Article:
Freeman

July 1967

Volume 17, 1967

FEATURES

In Memoriam: Konrad Adenauer

JULY 01, 1967 by WILLIAM HENRY CHAMBERLAIN

To bring forth the best from one's fellow men is the quality of leadership William Henry Chamberlin would have us learn from the late Konrad Adenauer.

Epitaph for a Patriot

JULY 01, 1967 by JACK MORANO

And police officer Jack Morano is suggesting much the same thing in his tribute to a worthy American.

Business, Social Progress, and Religion

JULY 01, 1967 by BEN MOREELL

Admiral Moreell also pursues that theme as he traces the relationships between business affairs, social progress, and the religious life of the American people.

A False Remedy

JULY 01, 1967 by HENRY HAZLITT

Henry Hazlitt has said before, but doubtless will need to remind us again and again, that more inflation is no cure for earlier monetary madness.

The Last Candle

JULY 01, 1967 by JACK SCHREIBER

"Is freedom worth the candle?" is the question all of us are asking and which Dr. Jack Schreiber here examines in depth.

Power: 2. Some Modern Manifestations

JULY 01, 1967 by GEORGE CHARLES ROCHE III

Last month, George Roche outlined the history of the use and abuse of political power; now he explores in greater detail some of the modern manifestations.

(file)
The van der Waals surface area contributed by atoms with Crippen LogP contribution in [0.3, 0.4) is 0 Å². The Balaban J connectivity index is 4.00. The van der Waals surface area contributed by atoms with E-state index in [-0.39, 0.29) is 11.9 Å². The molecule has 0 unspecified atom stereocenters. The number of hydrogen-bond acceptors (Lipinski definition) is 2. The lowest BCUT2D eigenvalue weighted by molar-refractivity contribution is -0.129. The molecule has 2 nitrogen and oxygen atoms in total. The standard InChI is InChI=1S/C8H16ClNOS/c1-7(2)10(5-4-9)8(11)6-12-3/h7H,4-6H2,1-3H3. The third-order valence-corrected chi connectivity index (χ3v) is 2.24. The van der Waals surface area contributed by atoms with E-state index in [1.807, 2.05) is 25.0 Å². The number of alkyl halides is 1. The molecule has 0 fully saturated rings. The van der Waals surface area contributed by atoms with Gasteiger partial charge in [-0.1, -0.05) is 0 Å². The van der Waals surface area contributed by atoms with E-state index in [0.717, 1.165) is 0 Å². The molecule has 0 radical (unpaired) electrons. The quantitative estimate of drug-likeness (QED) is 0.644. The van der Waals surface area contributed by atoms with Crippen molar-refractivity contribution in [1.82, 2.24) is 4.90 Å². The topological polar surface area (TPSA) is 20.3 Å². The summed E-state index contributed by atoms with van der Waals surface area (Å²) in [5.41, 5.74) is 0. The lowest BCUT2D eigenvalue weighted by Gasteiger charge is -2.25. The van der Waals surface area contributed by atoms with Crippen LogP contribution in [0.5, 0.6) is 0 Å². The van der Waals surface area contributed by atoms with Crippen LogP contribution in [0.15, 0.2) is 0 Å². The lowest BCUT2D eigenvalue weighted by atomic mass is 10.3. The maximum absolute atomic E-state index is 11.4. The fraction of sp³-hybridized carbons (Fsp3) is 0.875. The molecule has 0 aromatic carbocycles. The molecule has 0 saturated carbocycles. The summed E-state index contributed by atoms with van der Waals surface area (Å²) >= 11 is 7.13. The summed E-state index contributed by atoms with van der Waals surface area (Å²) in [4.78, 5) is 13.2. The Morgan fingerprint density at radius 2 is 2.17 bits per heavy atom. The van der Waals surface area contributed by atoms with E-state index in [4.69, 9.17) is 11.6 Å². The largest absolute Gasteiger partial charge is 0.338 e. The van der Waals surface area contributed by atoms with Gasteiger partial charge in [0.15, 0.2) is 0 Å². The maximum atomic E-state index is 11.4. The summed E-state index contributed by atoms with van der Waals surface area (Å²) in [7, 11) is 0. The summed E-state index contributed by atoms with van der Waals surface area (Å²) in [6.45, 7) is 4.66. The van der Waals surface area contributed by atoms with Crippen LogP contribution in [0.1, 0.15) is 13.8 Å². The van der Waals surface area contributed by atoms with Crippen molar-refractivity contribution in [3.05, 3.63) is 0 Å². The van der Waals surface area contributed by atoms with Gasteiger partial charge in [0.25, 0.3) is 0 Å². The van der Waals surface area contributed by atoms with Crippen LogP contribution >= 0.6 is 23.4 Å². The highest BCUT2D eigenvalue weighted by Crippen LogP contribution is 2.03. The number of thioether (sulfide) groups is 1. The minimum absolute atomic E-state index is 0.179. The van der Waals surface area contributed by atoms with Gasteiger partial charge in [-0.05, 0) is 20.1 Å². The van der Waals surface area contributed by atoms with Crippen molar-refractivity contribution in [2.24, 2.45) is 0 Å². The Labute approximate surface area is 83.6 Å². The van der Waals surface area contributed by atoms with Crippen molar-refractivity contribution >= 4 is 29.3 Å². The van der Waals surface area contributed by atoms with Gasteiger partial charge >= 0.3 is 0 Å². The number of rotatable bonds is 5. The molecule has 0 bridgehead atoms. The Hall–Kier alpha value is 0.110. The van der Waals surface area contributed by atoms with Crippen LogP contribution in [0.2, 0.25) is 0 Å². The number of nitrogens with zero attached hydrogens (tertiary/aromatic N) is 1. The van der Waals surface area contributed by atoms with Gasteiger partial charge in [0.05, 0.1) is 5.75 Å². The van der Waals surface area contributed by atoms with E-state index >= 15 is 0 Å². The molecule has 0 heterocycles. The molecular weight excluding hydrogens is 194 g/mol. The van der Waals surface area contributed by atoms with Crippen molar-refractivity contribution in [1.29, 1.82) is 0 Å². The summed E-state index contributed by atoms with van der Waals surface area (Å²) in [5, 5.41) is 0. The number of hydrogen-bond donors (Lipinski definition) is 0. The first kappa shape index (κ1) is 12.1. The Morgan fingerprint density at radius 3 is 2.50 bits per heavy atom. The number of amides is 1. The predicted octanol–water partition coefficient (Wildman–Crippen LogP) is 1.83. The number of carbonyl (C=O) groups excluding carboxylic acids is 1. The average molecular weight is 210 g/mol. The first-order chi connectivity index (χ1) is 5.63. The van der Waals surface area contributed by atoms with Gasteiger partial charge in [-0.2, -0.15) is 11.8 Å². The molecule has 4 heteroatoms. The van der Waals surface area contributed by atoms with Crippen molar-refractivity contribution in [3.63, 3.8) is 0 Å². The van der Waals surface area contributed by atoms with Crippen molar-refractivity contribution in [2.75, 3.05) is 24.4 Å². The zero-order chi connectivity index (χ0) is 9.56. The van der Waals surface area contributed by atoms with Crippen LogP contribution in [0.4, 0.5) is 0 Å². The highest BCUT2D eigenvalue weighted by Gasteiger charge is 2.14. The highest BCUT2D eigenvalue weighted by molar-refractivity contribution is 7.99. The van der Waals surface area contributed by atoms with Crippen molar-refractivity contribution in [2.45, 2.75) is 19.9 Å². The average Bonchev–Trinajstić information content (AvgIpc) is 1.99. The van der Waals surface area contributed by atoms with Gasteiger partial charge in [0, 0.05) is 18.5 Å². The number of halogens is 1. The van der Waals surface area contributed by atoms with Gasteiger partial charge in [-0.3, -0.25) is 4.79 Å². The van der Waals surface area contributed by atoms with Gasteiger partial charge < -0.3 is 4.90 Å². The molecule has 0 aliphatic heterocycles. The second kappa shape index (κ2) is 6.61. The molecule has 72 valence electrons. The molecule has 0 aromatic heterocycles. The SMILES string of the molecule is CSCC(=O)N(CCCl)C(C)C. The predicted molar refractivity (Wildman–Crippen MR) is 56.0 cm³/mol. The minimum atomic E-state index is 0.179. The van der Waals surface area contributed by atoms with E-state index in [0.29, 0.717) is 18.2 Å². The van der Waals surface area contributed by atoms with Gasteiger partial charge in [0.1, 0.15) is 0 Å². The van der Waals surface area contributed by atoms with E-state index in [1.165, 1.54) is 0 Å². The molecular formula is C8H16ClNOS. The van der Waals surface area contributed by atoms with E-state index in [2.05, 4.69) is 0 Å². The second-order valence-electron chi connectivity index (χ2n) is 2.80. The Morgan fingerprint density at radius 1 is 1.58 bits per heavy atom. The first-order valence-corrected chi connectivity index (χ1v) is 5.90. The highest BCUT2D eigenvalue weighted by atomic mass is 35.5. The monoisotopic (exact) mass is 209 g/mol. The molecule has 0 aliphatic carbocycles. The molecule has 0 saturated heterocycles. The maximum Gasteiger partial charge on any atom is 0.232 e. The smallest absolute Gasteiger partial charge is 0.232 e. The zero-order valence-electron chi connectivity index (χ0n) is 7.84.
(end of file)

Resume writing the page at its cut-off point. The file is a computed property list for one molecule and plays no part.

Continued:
Labor Union Demands Mean More Inflation

JULY 01, 1967 by LAWRENCE FERTIG

One of those manifestations, of course, concerns labor union policies and practices; and these, as Lawrence Fertig shows, mean more inflation.

The New Feudalism

JULY 01, 1967 by CLARENCE B. CARSON

Many of the modern political power plays seem to historian Clarence Carson to be a reversion to feudalism without the stabilizing effects such measures afforded in earlier times.

A Reviewer's Notebook - 1967/7

JULY 01, 1967 by CLARENCE B. CARSON


Brent Bozell's study of "The Warren Court" spices the pages of "A Reviewer's Notebook" this month.


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Unfortunately, educating people about phenomena that are counterintuitive, not-so-easy to remember, and suggest our individual lack of human control (for starters) can seem like an uphill battle in the war of ideas. So we sally forth into a kind of wilderness, an economic fairyland. We are myth busters in a world where people crave myths more than reality. Why do they so readily embrace untruth? Primarily because the immediate costs of doing so are so low and the psychic benefits are so high.
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